Early on in game, it's hard to be dependent on other players, since so many other players kinda slack off, especially since you can blaze through the low levels with an OST and NT, but honestly, this is some of the most fun in game around level 50-100. It's a veritable playground for enforcers, and to just blast through while AFKing really is a tragedy.

At 50 you should have got your brawler sense 2 proc "shrug off hits" researched. If you have you're well on your way to becoming a good tank for TL3.

You can, with a bit of work get a 6 slot belt equipped, and, if you can find one, a low enough viral compiler to start knocking down your cast times.

I have never in the entire time I've played AO, IPed nano init on any combat prof, but this time I decided to try active tanking instead of passive tanking. I didn't IP NI until around level 75, but I would have done it sooner had I realized how effective it is.

So, my IP basically looks like this:
mostly maxed all base abilities
maxed weapon/brawl/fast attack
most maxed multi melee
high body dev
high evade close
high runspeed
high first aid, high treat, medium high comp lit
those are all the skills that are like: you can't play the game if you don't do this

But then comes the DARK blue skills: nanoskills and nano init.

The trick for TL3 is first, not to spend any more than you absolutely have to in nanoskills, since they are so retardedly expensive that it can ruin your toon if you over IP.

there are only 2 nanos you really need to use in combat, so, everything else you can get a 131/CI/mochams, swap stuff for, but realistically you only really need to be careful on SI and MM. Ok that said, here is the nanos you *want* to use at TL3:

Mongo Bash: (cheap+easy)
Shock absorber: (cheap+easy)
(Optionally a fear here can provide a lot of respite for a short period if you pull 1 mob too many, a single target fear can stick a mob into 'non attack mode' for up to 53 seconds)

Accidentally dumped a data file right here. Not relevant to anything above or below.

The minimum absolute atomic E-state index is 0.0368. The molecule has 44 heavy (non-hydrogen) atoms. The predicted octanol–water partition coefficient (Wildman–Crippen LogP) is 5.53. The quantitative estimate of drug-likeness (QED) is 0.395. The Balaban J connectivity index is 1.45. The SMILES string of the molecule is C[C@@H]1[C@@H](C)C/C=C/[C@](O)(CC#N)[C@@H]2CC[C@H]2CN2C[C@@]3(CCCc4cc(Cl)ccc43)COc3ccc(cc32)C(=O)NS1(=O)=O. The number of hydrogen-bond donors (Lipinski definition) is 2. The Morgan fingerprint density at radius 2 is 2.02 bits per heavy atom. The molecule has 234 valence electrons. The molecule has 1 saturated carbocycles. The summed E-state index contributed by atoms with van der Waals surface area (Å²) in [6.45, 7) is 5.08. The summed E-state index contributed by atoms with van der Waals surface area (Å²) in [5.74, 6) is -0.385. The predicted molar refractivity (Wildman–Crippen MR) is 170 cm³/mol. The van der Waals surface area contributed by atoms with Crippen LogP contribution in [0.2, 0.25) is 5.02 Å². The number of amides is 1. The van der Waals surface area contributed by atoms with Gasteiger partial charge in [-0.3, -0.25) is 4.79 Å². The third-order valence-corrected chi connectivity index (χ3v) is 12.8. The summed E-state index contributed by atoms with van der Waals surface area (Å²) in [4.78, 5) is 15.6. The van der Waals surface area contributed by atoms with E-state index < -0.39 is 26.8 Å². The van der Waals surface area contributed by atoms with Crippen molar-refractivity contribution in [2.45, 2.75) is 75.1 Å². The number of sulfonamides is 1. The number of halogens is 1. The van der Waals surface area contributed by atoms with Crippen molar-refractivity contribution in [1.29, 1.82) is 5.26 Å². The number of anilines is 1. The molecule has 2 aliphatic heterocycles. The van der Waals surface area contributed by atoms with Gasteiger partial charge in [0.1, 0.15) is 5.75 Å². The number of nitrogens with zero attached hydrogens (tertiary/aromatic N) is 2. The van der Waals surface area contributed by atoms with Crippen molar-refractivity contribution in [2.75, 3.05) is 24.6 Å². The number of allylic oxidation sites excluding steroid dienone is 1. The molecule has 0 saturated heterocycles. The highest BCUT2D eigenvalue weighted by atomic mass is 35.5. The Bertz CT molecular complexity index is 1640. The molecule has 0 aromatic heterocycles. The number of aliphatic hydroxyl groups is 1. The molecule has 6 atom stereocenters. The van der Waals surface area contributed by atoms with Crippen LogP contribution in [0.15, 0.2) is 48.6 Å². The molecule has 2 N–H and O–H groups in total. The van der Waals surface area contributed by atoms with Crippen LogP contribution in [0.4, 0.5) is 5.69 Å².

( if you are keen on using a fear.

The TRICK.... is sorting out how fast you can cast shock absorber.
here is a rough guideline: with 1k nano init you can definitely (I know from experience) insta cast fortify: ( at full agg. So, somewhere in the 700-800 nano init range the time to cast shock absorber should be very small.

You don't need to insta cast it, I was chain casting even when it was a 2-3s cast, it was still worth it. But if I'd known to IP nano init, it would have got me tanking even better, faster while keeping the DPS up.


Enforcers (and maybe advy) are probably the only class that has a reasonable opportunity to use both settings effectively. In general, there aren't any classes that can really afford to go DEF early in game due to lack of inits, but then again, it's difficult to setup with enough defence (evades+AAD) that it really is beneficial anyway, so most players just play more AGGish anyway until about level 100 at which point some profs with fast weapons can actually get 1/1 with the bar somewhat DEFish.

The reality is, for enforcers that if you intend on tanking, and you want to "actively" tank, that you should play full AGG. It generates more agg, it reduces IP expenditures on non-essential skills, and it increases your active damage mitigation ability significantly.

So may now is a good time to discuss ACTIVE vs PASSIVE damage mitigation.

Damage mitigation methods

Enforcers will generally bear the brunt of a mobs aggression - this is their role. As a result, enforcers really need to have methods to deal with that aggression which inevitably lead to damage taken and potentially debuffing the enforcer.

So, lets talk about damage mitigation. There are many different forms of damage mitigation, and there are several different kinds of mitigation as I will discuss here and they range from completely passive to active, to cycling, to AGG-DEF based, to blockers, to offensive nano, to defensive nano, to combat active and the list goes on.

First of all we need to talk about PASSIVE mitigation, passive mitigation is what happens without you even knowing that it's occurring.

* AC's (Armour Class) - armour class reduces damage done directly. 10AC's reduce the corresponding incoming damage by 1 point. 1000 melee AC's reduce incoming damage by 100 melee damage. Armour class is the most passive type of mitigation with sole exception of not being in combat.
* Evades 1 - primary evasion skills aren't actually evasion, they are crit avoidance. Basic skills in evasion result in non-chain crits. Mobs can always crit, but, with low evasion skills (very low) they will crit you continuously.